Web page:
Nevertheless, he does have a point. Judge Johan Kriegler, the IEC chairman, had assured him that he could make a plan to accommodate Inkatha. That plan has not worked altogether satisfactorily and, no doubt, the good judge will now come up with another one. Whatever it is, he will have to make sure that every South African has had the opportunity to vote if he or she wishes.

The thrust of the negotiations exercise has been to make the elections as inclusive as possible. It would be preposterous, now that all the parties bar the lunatic right are officially on board, if individual supporters of all the parties were physically unable to exercise their fundamental democratic right.

But if there is one thing South Africans have always been good at - whether it is circumventing sanctions or forging impossible constitutions - it is thinking on their feet. In the end they muddle through. They make a plan.

Start your day with The Independent, sign up for daily news emails
Have you tried new the Independent Digital Edition apps?
ebooksA special investigation by Andy McSmith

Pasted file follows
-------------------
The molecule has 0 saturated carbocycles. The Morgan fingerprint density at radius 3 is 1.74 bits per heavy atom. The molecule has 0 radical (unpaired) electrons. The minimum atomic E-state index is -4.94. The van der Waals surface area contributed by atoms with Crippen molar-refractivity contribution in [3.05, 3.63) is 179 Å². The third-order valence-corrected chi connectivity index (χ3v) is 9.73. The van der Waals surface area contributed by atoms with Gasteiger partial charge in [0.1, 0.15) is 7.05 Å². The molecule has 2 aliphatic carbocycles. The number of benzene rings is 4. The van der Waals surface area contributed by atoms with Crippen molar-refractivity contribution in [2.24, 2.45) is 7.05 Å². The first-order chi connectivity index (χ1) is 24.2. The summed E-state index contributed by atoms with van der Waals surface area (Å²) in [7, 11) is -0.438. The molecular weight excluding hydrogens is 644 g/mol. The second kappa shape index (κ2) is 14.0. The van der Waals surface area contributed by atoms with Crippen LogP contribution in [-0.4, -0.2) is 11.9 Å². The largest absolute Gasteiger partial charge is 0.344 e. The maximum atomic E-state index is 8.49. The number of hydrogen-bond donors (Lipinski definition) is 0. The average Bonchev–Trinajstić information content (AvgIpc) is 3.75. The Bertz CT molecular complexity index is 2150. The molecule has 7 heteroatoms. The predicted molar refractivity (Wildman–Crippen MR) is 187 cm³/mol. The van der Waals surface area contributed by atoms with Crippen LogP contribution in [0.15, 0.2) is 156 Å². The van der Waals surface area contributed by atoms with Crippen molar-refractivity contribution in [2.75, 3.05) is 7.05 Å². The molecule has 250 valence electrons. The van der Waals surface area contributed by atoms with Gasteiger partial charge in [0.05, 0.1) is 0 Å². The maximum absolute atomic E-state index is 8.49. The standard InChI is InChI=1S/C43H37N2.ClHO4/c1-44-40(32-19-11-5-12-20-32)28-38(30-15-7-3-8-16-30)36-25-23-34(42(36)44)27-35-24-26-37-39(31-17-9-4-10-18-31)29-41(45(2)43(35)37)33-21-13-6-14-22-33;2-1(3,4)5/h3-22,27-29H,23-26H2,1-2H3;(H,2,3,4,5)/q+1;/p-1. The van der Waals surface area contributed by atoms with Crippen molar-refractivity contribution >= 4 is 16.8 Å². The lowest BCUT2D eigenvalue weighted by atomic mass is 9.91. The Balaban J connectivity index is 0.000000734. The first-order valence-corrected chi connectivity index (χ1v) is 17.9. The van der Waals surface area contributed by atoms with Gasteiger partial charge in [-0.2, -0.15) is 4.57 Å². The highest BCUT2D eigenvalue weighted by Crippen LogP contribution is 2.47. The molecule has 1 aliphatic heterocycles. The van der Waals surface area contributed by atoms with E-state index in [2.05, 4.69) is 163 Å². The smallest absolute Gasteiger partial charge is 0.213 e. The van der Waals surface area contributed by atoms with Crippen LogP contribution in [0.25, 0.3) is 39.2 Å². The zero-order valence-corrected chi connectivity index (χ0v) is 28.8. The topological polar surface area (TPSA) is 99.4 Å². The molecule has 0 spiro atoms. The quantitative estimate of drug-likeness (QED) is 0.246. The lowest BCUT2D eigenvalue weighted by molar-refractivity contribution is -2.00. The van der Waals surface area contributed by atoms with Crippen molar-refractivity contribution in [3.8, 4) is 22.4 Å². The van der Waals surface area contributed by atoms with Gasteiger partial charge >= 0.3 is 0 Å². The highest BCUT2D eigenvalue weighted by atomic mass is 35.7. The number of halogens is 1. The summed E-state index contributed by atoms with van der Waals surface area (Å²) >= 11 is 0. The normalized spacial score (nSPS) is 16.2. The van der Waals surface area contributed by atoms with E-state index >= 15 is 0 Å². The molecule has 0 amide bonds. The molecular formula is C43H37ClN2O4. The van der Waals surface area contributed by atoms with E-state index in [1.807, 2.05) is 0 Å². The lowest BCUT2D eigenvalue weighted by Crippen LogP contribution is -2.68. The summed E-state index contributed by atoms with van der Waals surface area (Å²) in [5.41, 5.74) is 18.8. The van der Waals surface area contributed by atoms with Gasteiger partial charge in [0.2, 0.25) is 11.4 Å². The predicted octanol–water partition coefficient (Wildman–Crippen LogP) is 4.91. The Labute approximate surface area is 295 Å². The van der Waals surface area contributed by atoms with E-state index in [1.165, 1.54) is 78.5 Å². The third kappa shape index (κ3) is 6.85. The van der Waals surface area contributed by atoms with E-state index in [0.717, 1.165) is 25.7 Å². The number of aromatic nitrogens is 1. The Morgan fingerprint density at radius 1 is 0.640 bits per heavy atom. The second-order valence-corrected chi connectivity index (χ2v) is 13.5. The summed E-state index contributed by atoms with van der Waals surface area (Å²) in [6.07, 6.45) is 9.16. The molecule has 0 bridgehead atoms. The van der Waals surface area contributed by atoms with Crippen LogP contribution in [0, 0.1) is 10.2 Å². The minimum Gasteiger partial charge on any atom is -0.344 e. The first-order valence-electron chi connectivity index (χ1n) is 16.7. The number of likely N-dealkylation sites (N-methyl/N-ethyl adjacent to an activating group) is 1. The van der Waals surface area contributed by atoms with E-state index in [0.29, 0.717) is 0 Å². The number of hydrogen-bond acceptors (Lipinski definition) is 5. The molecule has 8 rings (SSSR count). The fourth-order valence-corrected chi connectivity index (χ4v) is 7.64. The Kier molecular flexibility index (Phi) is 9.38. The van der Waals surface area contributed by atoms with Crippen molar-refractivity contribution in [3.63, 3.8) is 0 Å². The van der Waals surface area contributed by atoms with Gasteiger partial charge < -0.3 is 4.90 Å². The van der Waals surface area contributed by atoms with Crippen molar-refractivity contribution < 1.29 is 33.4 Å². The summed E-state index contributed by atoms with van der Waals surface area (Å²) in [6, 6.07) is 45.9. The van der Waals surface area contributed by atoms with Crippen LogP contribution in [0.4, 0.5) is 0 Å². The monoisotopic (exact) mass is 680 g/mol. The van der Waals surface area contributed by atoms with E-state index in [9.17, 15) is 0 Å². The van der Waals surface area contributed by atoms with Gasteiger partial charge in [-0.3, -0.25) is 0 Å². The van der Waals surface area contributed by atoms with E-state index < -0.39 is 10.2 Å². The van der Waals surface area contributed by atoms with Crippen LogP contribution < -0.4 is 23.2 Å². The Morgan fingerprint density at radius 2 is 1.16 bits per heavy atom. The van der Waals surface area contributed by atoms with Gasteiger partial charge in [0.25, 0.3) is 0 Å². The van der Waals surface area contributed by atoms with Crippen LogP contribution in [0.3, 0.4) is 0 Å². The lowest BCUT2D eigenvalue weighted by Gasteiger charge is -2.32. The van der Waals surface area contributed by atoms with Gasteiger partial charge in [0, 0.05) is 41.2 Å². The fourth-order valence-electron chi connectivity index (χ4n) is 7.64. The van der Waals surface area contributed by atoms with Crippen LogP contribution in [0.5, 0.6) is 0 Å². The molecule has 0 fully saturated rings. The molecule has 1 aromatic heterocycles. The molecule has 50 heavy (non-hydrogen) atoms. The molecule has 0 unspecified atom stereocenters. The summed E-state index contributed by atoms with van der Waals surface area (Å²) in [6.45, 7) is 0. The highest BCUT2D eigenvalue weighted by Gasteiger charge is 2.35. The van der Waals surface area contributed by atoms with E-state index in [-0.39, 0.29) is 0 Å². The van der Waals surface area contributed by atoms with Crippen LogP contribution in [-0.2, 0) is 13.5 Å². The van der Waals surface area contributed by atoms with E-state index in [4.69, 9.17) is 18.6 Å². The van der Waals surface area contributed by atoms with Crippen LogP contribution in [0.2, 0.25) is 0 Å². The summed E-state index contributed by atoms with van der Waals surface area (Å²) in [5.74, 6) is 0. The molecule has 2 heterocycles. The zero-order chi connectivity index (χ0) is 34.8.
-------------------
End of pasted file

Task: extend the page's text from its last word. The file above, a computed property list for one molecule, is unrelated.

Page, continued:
Life and Style
Living for the moment: Julianne Moore playing Alzheimer’s sufferer Alice
Jay Z
businessJay-Z's bid for Spotify rival could be blocked
The spider makes its break for freedom
A propaganda video shows Isis forces near Tikrit
voicesAdam Walker: The Koran has violent passages, but it also has others that explicitly tells us how to interpret them
Ashley Young celebrates the winner for Manchester United against Newcastle
footballNewcastle v United player ratings
Arts and Entertainment
Latest stories from i100
Have you tried new the Independent Digital Edition apps?
Independent Dating

By clicking 'Search' you
are agreeing to our
Terms of Use.

iJobs Job Widget
iJobs General

Recruitment Genius: 1st Line Customer Support Technician

£15000 - £19000 per annum: Recruitment Genius: This Waterlooville based softwa...

Ashdown Group: C# Developer - (C#, VB.Net, SQL, Git, TDD)

Negotiable: Ashdown Group: Developer (C#, VB & ASP.Net, SQL Server, TSQL) - Pe...

Recruitment Genius: Associate Sales Consultant

£16000 - £19000 per annum: Recruitment Genius: An Associate Sales Consultant i...

Recruitment Genius: Operations Manager

£25000 - £35000 per annum: Recruitment Genius: Well established and expanding ...

Day In a Page

War with Isis: Iraq's government fights to win back Tikrit from militants - but then what?

Baghdad fights to win back Tikrit from Isis – but then what?

Patrick Cockburn reports from Kirkuk on a conflict which sectarianism has made intractable
Living with Alzheimer's: What is it really like to be diagnosed with early-onset dementia?

What is it like to live with Alzheimer's?

Depicting early-onset Alzheimer's, the film 'Still Alice' had a profound effect on Joy Watson, who lives with the illness. She tells Kate Hilpern how she's coped with the diagnosis